GRAPEVINE, Texas — On Wednesday morning, College Football Playoff staff members had a hotel meeting room reserved for a potentially historic news conference to announce playoff expansion — a floor-to-ceiling backdrop with the CFP logo, a two-team audio/visual staff with a sound system and a lectern and chairs for the media.
By early afternoon, it was all disassembled.
“I thought there was a chance we’d get to the end today,” Big 12 commissioner Bob Bowlsby said. “We didn’t, and there were good and appropriate reasons why we didn’t.”
The CFP’s board of managers were unable to agree on an expanded format and instead will meet again in January at the national championship game in Indianapolis. Wednesday’s meeting was the group’s sixth in-person gathering since the CFP announced on June 10 it was considering a 12-team proposal; that includes two meetings in Chicago and four more here in Texas.
Now another meeting looms in Indianapolis, where the 11 presidents and chancellors who make up the CFP’s management committee and have the ultimate authority to change the format, will also meet.
“I am prepared to head a direction,” SEC commissioner Greg Sankey said. “Others are not. … At some point we have to make decisions. I came here ready to make a decision, but I understand the need to do some more work, so I’ll respect my colleagues in that regard.”
Notre Dame athletic director Jack Swarbrick, who is on the board of managers along with the 10 FBS commissioners, didn’t attend Wednesday’s meeting or join by Zoom because he stayed in South Bend, Indiana, to continue his search to replace former coach Brian Kelly, who is now the head coach at LSU.
If the playoff is going to expand in time for the 2024 season, CFP executive director Bill Hancock has said repeatedly that a decision needs to be made by January. There would have to be unanimous agreement to change the format under the current contract because all 11 members of the board of managers signed the current deal, along with the CFP, ESPN and the bowls.
If the playoff doesn’t expand until 2026, though, the commissioners have a blank slate and a new contractual agreement to work with that wouldn’t necessarily require unanimity.
“It’s a white board,” Thompson said.
The Catch 22 is that even without a unanimous vote, enough of the 10 FBS conferences would have to agree on it in order to have participation, and it certainly wouldn’t happen if Sankey didn’t agree to it. There simply won’t be a playoff that doesn’t include his league, which is set to become the first 16-team superconference when Texas and Oklahoma join in July 2025.
So if the commissioners can’t come to a consensus within the current contract, it could get much easier in the next one for a majority of them to force the hands of others, though nobody would ever say that publicly.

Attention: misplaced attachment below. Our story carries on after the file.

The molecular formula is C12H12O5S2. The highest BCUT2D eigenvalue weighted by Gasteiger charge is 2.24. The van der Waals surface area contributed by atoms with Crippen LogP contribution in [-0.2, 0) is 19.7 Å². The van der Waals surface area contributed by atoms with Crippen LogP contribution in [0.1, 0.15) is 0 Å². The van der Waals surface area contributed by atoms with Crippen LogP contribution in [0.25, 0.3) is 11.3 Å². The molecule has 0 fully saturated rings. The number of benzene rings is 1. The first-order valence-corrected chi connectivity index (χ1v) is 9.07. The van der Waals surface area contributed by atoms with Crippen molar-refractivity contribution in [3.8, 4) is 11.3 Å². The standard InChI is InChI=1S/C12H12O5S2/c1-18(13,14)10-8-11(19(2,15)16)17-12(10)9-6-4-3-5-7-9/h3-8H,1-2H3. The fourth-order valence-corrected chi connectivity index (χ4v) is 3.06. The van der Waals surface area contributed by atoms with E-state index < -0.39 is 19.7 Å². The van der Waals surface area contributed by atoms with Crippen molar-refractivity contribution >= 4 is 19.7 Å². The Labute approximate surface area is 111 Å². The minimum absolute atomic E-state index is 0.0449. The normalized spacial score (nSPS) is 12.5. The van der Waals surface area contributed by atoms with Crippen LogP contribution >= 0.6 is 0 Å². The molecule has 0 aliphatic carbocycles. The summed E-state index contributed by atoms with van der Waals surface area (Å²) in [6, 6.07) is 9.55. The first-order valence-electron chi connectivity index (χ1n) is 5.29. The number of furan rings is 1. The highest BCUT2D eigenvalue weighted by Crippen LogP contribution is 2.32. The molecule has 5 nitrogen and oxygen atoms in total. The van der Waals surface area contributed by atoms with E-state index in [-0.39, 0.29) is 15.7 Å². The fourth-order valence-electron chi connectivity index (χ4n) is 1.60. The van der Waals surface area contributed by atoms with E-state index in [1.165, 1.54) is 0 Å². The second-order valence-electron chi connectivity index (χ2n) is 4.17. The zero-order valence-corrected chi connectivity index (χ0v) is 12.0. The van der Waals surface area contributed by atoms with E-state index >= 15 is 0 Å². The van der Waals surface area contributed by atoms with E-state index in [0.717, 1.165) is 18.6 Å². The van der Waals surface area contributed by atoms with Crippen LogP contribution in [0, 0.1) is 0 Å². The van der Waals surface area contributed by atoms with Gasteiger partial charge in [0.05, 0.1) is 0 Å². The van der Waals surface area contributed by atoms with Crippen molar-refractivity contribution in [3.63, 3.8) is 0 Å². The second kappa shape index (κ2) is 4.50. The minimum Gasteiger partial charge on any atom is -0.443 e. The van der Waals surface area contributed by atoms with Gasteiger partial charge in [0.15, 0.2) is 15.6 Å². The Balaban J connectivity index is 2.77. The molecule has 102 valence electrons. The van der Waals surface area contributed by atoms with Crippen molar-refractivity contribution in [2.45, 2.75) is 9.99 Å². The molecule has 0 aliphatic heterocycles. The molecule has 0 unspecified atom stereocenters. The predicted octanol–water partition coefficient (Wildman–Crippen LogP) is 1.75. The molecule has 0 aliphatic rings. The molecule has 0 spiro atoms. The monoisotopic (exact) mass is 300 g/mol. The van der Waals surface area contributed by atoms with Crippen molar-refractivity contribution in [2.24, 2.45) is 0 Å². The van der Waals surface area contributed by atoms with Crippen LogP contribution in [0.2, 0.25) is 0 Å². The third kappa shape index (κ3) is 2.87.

While many in the room have grown weary of the discussions, they also said they felt incremental progress continues to be made. The issue of automatic qualifiers and the entire format remain sticking points.
“I think that an eight option is still alive,” Mountain West commissioner Craig Thompson said.
“I’ll let Craig speak for himself,” Sankey said. “I was part of a group that brought forward a recommendation of six conference champions and the six best remaining teams. Or I can stay at four.”
The group discussed the potential expansion impacts from a global perspective and tried to address concerns about what a larger field could do to the entire sport. They pondered everything from potentially increased roster sizes to starting the season earlier to allow for two byes, but then wondered how that would impact the summer. There’s also consideration to start the playoff further into December to allow the players a significant break after their conference championship games. The health and safety of the athletes remains an issue, but all of those things are secondary to figuring out what the field will look like and how it should be determined.
“The biggest thing right now is format,” one source in the room said.
Concerns still linger about how the New Year’s Six bowls, particularly the Rose Bowl, would be impacted, but another issue at the heart of the debate remains pushback for a model that includes automatic bids for the Power Five conference champions plus one more champion.
“It’s no great surprise there’s probably a difference of opinion between two groups,” Thompson said.
Both Thompson and Sankey pointed out that since the 12-team proposal was unveiled in June, the Pac-12 has hired a new commissioner in George Kliavkoff and the ACC hired a new commissioner in Jim Phillips.
“It is a reality that some who suggested we need to move and move early are not there at this point,” Sankey said.
Bowlsby conceded he wished the group had finished at its meeting in September.
“College football fans probably view the issues differently depending on who they support, where they live and what conference they’re affiliated with,” he said. “The same discussions we’re having in the room are being held elsewhere. This was a hard day. All of us are tired and we came away from it with a feeling we made enough progress to keep moving forward and that the expansion of the playoff, we’re very near a consensus. We believe it ought to get larger and there are details to work out.”
When asked what gives him confidence those details will be worked out between now and January, Bowlsby said, “Good will in the room.”
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